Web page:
None of us are safe from errors in our genealogy research. Many software programs (such as RootsMagic) and online family tree services (including Ancestry.com) have built-in tools to help you error-proof your genealogy. But you can take your family tree’s health into your own hands by knowing what issues to look for. Here are five common genealogy errors—and what you can do to prevent them.
1. Ages that don’t add up
Do you have an ancestor who was born before her parents? How about a great-great-grandmother who gave birth at the age of 60 (or at the age of 6)? Incorrect dates can topple your hard-earned research and raise head-scratching questions. Specifically, watch out for these oddities:
- Children born before their parents’ birth
- Women giving birth before the age of 14 or after the age of 50
- Women married before the age of 13
- Individuals who married, bought property, appeared in census records, etc. after their death
Solution: Create a timeline of your ancestor’s life. Timelines can help keep your dates straight and prevent these common-sense errors from occurring. Make sure your timeline includes birth year, and note what age your ancestor would have been during life events you uncover in research. Also look for additional records that might shed light on the circumstances.
2. Data copied from family trees
Fortunately, family research isn’t like your high school algebra class—copying, for the most part, is allowed. Genealogists have collaborated since the first family trees were drawn, and cross-referencing research can save time while providing new leads and connecting you to potential relatives.
However, copying another user’s tree without verifying it first is a recipe for genealogical disaster. The information the user found may apply to another person with a similar name (see No. 5), or the data may be incorrect altogether.
Solution: Check other users’ sources before adding their data to your tree. Though copying is allowed, genealogy is like your high-school algebra class in another way: You have to show your work. And you should hold others to that standard as well. See how the information lines up with what you’ve found so far, and determine for yourself if the other user has come to the most-accurate conclusion given their resources. This goes double for records hints on sites like Ancestry.com—Not every hint the site suggests will apply to your ancestor.
3. Incorrect record indexes
Digitized, indexed records have made genealogy easier than ever before. And indexes on the big genealogy sites make most records keyword searchable, allowing you to survey far more records than traditional methods allowed. But since volunteers or algorithms indexed records collections by the thousands, not all of these indexes are perfect. Your tree may contain the results of a bad record transcription or poorly indexed document.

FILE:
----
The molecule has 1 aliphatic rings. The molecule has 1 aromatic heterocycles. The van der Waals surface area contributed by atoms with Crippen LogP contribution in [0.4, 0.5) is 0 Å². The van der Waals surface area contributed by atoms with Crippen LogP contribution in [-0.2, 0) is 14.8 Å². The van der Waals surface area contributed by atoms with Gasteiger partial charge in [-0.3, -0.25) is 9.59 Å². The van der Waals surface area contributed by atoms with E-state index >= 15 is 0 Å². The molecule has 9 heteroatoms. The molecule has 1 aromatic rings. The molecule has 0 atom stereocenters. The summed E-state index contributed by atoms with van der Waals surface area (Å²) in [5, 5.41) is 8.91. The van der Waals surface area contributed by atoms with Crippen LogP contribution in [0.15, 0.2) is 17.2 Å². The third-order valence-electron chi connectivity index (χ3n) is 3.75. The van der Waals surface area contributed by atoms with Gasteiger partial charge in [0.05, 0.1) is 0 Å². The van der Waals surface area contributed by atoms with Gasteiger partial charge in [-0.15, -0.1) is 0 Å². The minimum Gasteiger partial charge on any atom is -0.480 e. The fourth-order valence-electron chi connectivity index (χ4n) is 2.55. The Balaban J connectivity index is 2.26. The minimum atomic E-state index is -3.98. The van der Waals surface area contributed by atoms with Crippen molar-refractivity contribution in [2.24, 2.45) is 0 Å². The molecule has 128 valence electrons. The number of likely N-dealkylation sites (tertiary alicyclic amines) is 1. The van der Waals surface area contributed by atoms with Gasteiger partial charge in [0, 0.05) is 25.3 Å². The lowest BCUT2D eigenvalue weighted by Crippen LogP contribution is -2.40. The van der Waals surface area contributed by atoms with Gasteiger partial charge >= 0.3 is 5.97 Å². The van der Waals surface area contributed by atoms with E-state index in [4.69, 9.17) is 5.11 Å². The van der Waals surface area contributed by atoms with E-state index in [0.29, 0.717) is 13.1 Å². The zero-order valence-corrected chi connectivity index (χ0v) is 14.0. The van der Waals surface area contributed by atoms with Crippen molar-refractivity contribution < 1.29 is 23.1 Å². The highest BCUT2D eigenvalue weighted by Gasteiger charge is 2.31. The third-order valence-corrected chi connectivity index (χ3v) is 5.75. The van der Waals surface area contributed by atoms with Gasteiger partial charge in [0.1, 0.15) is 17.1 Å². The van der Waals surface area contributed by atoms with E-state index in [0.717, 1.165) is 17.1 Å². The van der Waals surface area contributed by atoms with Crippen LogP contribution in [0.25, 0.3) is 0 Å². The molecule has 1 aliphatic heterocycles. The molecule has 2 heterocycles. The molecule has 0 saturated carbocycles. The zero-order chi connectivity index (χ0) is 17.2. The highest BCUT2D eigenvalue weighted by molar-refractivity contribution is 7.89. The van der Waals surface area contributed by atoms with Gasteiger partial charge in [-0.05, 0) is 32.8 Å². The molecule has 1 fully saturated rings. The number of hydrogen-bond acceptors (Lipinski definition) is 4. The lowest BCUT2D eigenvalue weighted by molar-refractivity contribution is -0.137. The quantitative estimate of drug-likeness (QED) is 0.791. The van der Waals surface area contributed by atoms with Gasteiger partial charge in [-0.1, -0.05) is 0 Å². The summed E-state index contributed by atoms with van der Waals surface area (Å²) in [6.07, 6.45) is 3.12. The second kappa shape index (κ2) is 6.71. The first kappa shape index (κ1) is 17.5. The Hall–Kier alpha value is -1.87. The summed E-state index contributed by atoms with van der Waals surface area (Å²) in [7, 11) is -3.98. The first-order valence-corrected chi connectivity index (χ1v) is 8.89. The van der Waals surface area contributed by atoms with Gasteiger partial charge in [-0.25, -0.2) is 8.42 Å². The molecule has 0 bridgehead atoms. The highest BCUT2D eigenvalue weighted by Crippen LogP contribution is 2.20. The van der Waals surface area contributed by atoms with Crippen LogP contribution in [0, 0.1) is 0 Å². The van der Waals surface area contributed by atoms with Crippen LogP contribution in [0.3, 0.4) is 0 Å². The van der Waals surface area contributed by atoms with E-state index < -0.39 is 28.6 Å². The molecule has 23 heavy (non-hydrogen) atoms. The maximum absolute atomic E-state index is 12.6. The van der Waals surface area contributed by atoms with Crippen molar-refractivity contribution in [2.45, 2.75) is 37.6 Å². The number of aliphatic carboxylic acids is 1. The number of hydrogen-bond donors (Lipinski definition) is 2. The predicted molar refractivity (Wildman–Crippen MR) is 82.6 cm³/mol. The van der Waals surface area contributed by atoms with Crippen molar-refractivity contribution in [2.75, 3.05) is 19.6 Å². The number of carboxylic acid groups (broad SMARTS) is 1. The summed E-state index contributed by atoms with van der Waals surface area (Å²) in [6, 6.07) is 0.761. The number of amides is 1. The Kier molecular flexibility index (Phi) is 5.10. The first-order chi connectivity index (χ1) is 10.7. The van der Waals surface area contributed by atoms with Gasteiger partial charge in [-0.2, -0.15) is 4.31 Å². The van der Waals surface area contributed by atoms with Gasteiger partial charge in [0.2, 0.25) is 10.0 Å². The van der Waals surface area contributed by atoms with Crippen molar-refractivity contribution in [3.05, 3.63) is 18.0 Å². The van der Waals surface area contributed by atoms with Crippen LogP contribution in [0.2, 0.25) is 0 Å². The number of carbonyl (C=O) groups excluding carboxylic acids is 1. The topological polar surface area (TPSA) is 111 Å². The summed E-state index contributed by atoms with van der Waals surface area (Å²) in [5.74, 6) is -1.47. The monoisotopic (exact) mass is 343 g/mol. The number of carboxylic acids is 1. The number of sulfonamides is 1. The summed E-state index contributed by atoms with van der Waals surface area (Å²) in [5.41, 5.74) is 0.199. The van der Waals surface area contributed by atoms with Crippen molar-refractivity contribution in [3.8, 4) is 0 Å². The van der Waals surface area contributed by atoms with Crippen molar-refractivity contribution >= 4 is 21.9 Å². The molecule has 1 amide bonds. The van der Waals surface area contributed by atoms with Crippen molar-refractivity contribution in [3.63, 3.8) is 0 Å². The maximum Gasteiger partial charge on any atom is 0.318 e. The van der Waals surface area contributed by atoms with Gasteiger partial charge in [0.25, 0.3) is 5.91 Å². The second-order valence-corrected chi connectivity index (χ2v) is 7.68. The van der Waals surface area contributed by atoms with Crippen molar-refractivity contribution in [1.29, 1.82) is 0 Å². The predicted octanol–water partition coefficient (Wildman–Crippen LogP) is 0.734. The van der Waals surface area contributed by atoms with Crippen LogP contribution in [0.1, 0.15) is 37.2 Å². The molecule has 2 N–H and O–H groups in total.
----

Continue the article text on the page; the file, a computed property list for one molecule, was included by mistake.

Solution: View record images whenever possible. Seeing records for yourself and in context can help you sort out details that the indexing program or a volunteer may have missed. This is especially true for handwritten records, as old-style handwriting isn’t always read correctly by software.
4. Typos in names or dates
Unfortunately, family trees don’t have spell-check. And even if they did, we still would struggle with avoiding typos in our family trees. Add to this that spelling wasn’t usually a priority for our ancestors (many of whom couldn’t read), and you’ll understand how easy it is for misspellings to find their way into your family data. These can throw off your research and prevent you from getting matched up with other relevant records in online databases.
Solution: Systematically review your names and dates. Every so often, take a step back and look for typos. Making sure your dates are consistently formatted (e.g., that you always use the MM/DD/YYYY format) can help with this. Also keep an eye out for name variants and multiple spellings of surnames, as your ancestor may be listed as these in records or record indexes.
5. The wrong ancestor
Speaking of names: Your family tree may be cursed with a John Smith or a William Jones. (After all, we can’t all have a unique name like “Hannah Montana”!) What if you’ve got the wrong John Smith? Having the wrong person in your tree can be disastrous, wasting your valuable research time and steering you away from records of your actual ancestors.
Solution: Use multiple criteria when searching for ancestors, especially those who had common names. When evaluating records, consider your ancestor’s birth year, occupation, family members and location within a community to make sure you’re following the correct person back in time. Check out our strategies for avoiding name mix-ups for more.
Last updated, January 2020